Be careful what you wish for

Jennifer Abruzzo

Tomorrow the NLRB will officially flip to a Democrat majority, with former SEIU in-house counsel David Prouty replacing William Emanuel. The Republican majority was in place for just over four years, one of the shortest runs of Republican control in the history of the NLRB. The new Board majority appears ready to reverse most of what its predecessor Board accomplished, especially if new General Counsel Abruzzo has anything to say about it (and she does).

Labor unions have finally gotten nearly everything they’ve wished for (setting the PRO Act aside for a minute). In fact, General Counsel Jennifer Abruzzo recently issued the standard “submissions to advice” memo that every GC issues to regions upon their arrival to the job, outlining her own wish list.

The first section of the memo covers cases where the Trump-era Board overturned precedent (although much of that “precedent” had been set just a few years earlier by the Obama-era Board overturning longstanding precedents of its own). The key doctrine listed in this section include:

  1. Employer handbook rules (they’ll argue to overturn Boeing and its progeny).
  2. Confidentiality rules during investigations and separation agreements (bye, bye).
  3. Protected “concerted” activity (basically any complaint is about to become protected).
  4. Union access (there will be more of it).
  5. Independent contractor status (there will be less of it).

Section two is where things get really interesting. The highlights of this section include:

  1. Weingarten rights – I never understood how this didn’t change during the Obama board, but I fully expect this Board to reinstate the Epilepsy Foundation rule that gave employees a Weingarten right to a witness in non-union settings.
  2. Reinstating the Joy Silk doctrine (essentially granting bargaining orders without an election – i.e., card check recognition – in cases where the employer cannot prove why it doubts majority status or where the employer has committed an unfair labor practice). I’ve got more to say about this below.
  3. Overruling Ex-Cello and essentially adopting penalties (of course, they’re not called that since unless the PRO Act passes, those are illegal) in failure to bargain cases.

There is other stuff in the memo as well and every labor pro should read it. But the bottom line is something that should have been crystal clear by now – this General Counsel and this Board are arriving on a mission. I know many employers aren’t showing a lot of concern about the PRO Act because they know it doesn’t have nearly enough votes in the Senate and they don’t think the filibuster is going away. That all may be true. But the PRO Act is coming in spite of this. It’s coming in the form of agency decisions and actions.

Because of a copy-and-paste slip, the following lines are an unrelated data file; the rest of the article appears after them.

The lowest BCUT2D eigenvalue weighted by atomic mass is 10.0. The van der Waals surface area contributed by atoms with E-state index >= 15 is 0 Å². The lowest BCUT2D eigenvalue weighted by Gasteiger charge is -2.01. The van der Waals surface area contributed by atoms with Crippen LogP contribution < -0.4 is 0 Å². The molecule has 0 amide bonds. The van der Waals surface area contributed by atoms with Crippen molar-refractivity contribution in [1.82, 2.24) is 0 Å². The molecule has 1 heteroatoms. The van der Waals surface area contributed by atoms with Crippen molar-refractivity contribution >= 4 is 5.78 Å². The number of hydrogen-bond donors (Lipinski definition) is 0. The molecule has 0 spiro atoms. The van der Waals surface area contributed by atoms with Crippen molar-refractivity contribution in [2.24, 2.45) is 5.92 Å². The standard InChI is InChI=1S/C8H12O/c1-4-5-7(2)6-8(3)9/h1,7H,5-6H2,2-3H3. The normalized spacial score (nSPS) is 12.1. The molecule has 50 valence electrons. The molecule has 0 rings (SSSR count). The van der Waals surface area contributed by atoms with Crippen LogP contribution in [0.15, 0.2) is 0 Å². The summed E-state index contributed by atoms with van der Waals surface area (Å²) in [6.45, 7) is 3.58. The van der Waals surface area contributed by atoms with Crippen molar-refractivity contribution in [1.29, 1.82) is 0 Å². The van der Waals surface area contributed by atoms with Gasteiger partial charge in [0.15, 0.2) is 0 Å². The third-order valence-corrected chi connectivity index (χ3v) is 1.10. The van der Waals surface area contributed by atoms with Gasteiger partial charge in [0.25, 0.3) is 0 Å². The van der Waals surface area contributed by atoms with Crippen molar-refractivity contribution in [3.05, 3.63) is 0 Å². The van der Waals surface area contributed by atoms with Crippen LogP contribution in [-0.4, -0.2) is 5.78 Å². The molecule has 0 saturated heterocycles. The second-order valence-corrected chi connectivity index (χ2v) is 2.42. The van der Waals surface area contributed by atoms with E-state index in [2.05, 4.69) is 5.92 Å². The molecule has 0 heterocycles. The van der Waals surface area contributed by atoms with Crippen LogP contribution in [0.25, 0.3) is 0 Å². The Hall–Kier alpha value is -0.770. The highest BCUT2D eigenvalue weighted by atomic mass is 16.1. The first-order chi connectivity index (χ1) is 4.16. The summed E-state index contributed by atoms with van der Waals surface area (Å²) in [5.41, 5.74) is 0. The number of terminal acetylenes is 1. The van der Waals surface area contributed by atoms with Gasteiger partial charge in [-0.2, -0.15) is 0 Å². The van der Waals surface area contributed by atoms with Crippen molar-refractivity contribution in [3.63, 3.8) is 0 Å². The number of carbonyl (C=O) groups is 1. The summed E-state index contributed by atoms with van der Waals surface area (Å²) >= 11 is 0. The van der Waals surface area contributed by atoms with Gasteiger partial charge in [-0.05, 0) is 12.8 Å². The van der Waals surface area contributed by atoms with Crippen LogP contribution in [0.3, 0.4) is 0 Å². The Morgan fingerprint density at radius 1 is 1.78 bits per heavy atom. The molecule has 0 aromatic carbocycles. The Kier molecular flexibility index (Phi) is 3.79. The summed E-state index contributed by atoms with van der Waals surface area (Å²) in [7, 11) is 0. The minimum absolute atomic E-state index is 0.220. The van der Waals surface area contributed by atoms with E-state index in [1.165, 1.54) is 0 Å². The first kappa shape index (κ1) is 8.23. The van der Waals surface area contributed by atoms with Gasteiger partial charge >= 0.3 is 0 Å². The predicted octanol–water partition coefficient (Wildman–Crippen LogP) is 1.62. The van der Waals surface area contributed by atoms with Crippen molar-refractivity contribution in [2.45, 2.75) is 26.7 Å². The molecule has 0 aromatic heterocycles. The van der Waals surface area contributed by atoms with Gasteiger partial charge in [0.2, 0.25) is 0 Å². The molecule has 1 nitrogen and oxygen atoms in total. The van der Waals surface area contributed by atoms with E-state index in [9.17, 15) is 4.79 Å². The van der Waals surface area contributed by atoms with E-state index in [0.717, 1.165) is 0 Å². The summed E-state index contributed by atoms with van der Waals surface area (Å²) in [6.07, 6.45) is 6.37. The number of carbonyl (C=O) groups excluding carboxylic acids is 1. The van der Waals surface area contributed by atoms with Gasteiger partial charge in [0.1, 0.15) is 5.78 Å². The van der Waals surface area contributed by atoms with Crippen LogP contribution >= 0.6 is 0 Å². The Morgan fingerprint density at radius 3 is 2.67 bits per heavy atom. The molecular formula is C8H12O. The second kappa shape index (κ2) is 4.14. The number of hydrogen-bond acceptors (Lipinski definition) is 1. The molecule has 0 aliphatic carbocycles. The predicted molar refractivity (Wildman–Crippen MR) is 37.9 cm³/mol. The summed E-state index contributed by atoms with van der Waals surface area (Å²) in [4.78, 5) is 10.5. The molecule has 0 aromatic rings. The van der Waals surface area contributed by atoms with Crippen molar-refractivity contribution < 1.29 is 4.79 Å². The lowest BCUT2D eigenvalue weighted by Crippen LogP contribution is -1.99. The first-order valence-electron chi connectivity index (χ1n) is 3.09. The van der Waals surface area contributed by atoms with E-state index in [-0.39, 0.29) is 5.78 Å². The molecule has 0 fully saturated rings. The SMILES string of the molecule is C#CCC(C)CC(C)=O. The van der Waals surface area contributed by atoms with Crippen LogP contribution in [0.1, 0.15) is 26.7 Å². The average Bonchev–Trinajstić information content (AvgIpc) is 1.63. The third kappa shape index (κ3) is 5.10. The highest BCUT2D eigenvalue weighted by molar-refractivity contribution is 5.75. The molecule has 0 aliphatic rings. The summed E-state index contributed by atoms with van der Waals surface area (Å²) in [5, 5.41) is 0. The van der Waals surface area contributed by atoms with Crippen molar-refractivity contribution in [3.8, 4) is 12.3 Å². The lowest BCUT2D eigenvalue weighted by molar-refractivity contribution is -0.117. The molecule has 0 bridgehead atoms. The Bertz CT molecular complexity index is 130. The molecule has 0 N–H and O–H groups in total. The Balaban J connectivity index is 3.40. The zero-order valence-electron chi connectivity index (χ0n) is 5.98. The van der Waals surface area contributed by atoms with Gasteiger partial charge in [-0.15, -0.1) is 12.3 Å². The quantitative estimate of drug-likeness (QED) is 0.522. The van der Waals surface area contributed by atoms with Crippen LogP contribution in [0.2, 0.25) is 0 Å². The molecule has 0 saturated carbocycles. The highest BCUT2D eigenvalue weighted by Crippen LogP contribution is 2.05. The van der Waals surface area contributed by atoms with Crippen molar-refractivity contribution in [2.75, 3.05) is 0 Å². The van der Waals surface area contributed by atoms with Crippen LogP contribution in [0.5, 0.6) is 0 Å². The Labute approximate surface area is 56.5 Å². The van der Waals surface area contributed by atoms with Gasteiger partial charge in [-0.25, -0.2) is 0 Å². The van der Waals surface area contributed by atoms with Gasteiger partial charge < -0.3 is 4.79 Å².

Liz Shuler

Another era that recently began is Liz Shuler’s rein at the AFL-CIO, after Richard Trumka’s unexpected death earlier this month (may he rest in peace). Shuler has the unenviable job of continuing to navigate the union movement through a pandemic and a massive shift in the labor market, all while preparing her official run for the presidency next year.

Most observers believe Shuler will continue very much in the vein of Trumka, focusing heavily on policy and politics, although she bristles at the idea that the AFL-CIO can’t “walk and chew gum at the same time” by both organizing and pushing legislation. Since union membership has continued its free-fall during the Trumka-Shuler rule, there’s not much evidence the AFL-CIO can either walk or chew gum. But time will tell.

One of the things I’ve argued a long time is that organized labor’s problem is their model. The basic argument is they must shift away from a lodge model (organizing and bargaining shop by shop) and instead embrace an association model (think an AARP or NRA for working people). This is why I think all of the praise being heaped on stuff like the Joy Silk, Ex-Cell-O and even the PRO Act being the keys to saving the labor movement are really misplaced.

As much as unions bellyache about the unfairness of employer conduct in elections and bargaining, the truth is unions mostly do a terrible job of organizing (by promising to deliver things like dignity, respect, and even a voice that they flat out can’t and don’t deliver) and then do an even worse job servicing the members they do have.

Even Magner’s own article on Joy Silk includes a chart from Brian Petruska’s law review article that shows ULPs against employers have dropped by nearly half at the same time union petitions have dropped. This issue isn’t employer resistance. The issue is unions are selling a product nobody really wants, and then providing awful customer service after the sale. That’s why so many of their new customers get buyer’s remorse when they figure out the product wasn’t nearly as good as the sales pitch.

Making it easier for unions to organize through card check just moves the checkout line faster – if the purchase ultimately stinks it just makes the problem worse. Imposing penalties and even contracts on employers still doesn’t change the fundamental problem – unions by and large do a terrible job of servicing members in the lodge model. In most cases union leaders see members as a nuisance to deal with. And no amount of thumb-on-the-scale is going to fix that fundamental problem.

The ironic thing about all this is that what unions really are good at and what they’ve been successful with over the years is lobbying and politics, something they could deliver even more effectively under the association model. I conservatively think they could collect billions more than they do today and at the same time actually offer great services to working people. Now that is something they may want to add to their wish list.

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